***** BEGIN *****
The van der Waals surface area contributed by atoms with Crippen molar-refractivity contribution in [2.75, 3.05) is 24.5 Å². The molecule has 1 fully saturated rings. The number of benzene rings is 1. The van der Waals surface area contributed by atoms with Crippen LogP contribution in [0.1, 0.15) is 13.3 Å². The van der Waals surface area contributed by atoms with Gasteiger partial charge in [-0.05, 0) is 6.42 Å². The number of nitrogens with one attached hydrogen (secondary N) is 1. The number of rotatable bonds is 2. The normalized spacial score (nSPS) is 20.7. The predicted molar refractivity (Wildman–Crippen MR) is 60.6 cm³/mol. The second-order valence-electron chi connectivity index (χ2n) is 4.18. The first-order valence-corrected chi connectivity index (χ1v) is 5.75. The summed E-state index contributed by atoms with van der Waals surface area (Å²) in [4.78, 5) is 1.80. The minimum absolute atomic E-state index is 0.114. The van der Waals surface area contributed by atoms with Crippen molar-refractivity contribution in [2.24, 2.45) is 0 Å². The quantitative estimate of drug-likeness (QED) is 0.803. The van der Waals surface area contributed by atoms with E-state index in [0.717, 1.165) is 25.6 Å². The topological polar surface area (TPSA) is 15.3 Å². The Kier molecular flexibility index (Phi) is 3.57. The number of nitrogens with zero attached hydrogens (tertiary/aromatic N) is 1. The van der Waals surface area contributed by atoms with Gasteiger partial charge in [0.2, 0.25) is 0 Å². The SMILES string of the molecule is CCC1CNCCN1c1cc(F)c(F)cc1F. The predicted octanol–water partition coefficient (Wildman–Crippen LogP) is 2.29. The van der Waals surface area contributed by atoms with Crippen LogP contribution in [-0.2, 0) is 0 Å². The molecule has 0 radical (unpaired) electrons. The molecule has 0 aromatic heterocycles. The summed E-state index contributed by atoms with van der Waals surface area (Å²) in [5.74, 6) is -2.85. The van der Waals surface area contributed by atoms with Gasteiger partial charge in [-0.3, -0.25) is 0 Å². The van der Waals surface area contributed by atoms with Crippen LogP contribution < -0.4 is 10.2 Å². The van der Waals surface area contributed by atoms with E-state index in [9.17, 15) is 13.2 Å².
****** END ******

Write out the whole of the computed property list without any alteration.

The van der Waals surface area contributed by atoms with Crippen molar-refractivity contribution in [2.75, 3.05) is 24.5 Å². The molecule has 1 fully saturated rings. The number of benzene rings is 1. The van der Waals surface area contributed by atoms with Crippen LogP contribution in [0.1, 0.15) is 13.3 Å². The van der Waals surface area contributed by atoms with Gasteiger partial charge in [-0.05, 0) is 6.42 Å². The number of nitrogens with one attached hydrogen (secondary N) is 1. The number of rotatable bonds is 2. The normalized spacial score (nSPS) is 20.7. The predicted molar refractivity (Wildman–Crippen MR) is 60.6 cm³/mol. The second-order valence-electron chi connectivity index (χ2n) is 4.18. The first-order valence-corrected chi connectivity index (χ1v) is 5.75. The summed E-state index contributed by atoms with van der Waals surface area (Å²) in [4.78, 5) is 1.80. The minimum absolute atomic E-state index is 0.114. The van der Waals surface area contributed by atoms with Crippen molar-refractivity contribution in [2.24, 2.45) is 0 Å². The quantitative estimate of drug-likeness (QED) is 0.803. The van der Waals surface area contributed by atoms with E-state index in [0.717, 1.165) is 25.6 Å². The topological polar surface area (TPSA) is 15.3 Å². The Kier molecular flexibility index (Phi) is 3.57. The number of nitrogens with zero attached hydrogens (tertiary/aromatic N) is 1. The van der Waals surface area contributed by atoms with Gasteiger partial charge in [0.2, 0.25) is 0 Å². The SMILES string of the molecule is CCC1CNCCN1c1cc(F)c(F)cc1F. The predicted octanol–water partition coefficient (Wildman–Crippen LogP) is 2.29. The van der Waals surface area contributed by atoms with Crippen LogP contribution in [-0.2, 0) is 0 Å². The molecule has 0 radical (unpaired) electrons. The molecule has 0 aromatic heterocycles. The summed E-state index contributed by atoms with van der Waals surface area (Å²) in [5.74, 6) is -2.85. The van der Waals surface area contributed by atoms with Gasteiger partial charge in [-0.3, -0.25) is 0 Å². The van der Waals surface area contributed by atoms with Crippen LogP contribution < -0.4 is 10.2 Å². The van der Waals surface area contributed by atoms with E-state index in [9.17, 15) is 13.2 Å².